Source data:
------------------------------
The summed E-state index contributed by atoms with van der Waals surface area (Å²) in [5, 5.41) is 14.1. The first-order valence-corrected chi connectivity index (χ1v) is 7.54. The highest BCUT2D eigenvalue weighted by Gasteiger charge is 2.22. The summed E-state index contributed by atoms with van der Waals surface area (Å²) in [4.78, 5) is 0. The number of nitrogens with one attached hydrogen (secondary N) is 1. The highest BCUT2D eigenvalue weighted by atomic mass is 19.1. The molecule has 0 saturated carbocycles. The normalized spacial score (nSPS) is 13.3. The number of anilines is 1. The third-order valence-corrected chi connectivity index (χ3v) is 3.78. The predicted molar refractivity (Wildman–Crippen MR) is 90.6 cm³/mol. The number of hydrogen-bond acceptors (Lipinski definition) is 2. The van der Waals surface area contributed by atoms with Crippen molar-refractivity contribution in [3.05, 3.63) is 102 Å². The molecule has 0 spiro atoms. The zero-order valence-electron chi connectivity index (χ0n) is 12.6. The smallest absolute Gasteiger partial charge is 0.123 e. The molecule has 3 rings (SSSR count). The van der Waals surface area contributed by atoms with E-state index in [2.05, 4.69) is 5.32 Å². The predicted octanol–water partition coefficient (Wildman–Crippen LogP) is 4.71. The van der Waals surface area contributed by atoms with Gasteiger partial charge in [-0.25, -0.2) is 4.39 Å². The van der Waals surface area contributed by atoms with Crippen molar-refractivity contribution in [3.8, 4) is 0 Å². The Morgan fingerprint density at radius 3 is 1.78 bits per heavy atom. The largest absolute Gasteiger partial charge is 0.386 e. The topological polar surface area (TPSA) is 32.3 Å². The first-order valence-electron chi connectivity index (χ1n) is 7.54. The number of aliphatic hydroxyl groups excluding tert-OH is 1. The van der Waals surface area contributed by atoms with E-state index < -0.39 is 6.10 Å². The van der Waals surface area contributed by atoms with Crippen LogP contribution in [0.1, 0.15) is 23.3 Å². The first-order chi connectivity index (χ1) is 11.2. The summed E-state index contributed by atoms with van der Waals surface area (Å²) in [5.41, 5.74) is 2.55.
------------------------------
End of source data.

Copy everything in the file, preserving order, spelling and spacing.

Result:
The summed E-state index contributed by atoms with van der Waals surface area (Å²) in [5, 5.41) is 14.1. The first-order valence-corrected chi connectivity index (χ1v) is 7.54. The highest BCUT2D eigenvalue weighted by Gasteiger charge is 2.22. The summed E-state index contributed by atoms with van der Waals surface area (Å²) in [4.78, 5) is 0. The number of nitrogens with one attached hydrogen (secondary N) is 1. The highest BCUT2D eigenvalue weighted by atomic mass is 19.1. The molecule has 0 saturated carbocycles. The normalized spacial score (nSPS) is 13.3. The number of anilines is 1. The third-order valence-corrected chi connectivity index (χ3v) is 3.78. The predicted molar refractivity (Wildman–Crippen MR) is 90.6 cm³/mol. The number of hydrogen-bond acceptors (Lipinski definition) is 2. The van der Waals surface area contributed by atoms with Crippen molar-refractivity contribution in [3.05, 3.63) is 102 Å². The molecule has 0 spiro atoms. The zero-order valence-electron chi connectivity index (χ0n) is 12.6. The smallest absolute Gasteiger partial charge is 0.123 e. The molecule has 3 rings (SSSR count). The van der Waals surface area contributed by atoms with E-state index in [2.05, 4.69) is 5.32 Å². The predicted octanol–water partition coefficient (Wildman–Crippen LogP) is 4.71. The van der Waals surface area contributed by atoms with Gasteiger partial charge in [-0.25, -0.2) is 4.39 Å². The van der Waals surface area contributed by atoms with Crippen molar-refractivity contribution in [3.8, 4) is 0 Å². The Morgan fingerprint density at radius 3 is 1.78 bits per heavy atom. The largest absolute Gasteiger partial charge is 0.386 e. The topological polar surface area (TPSA) is 32.3 Å². The first-order valence-electron chi connectivity index (χ1n) is 7.54. The number of aliphatic hydroxyl groups excluding tert-OH is 1. The van der Waals surface area contributed by atoms with E-state index < -0.39 is 6.10 Å². The van der Waals surface area contributed by atoms with Crippen LogP contribution in [0.1, 0.15) is 23.3 Å². The first-order chi connectivity index (χ1) is 11.2. The summed E-state index contributed by atoms with van der Waals surface area (Å²) in [5.41, 5.74) is 2.55.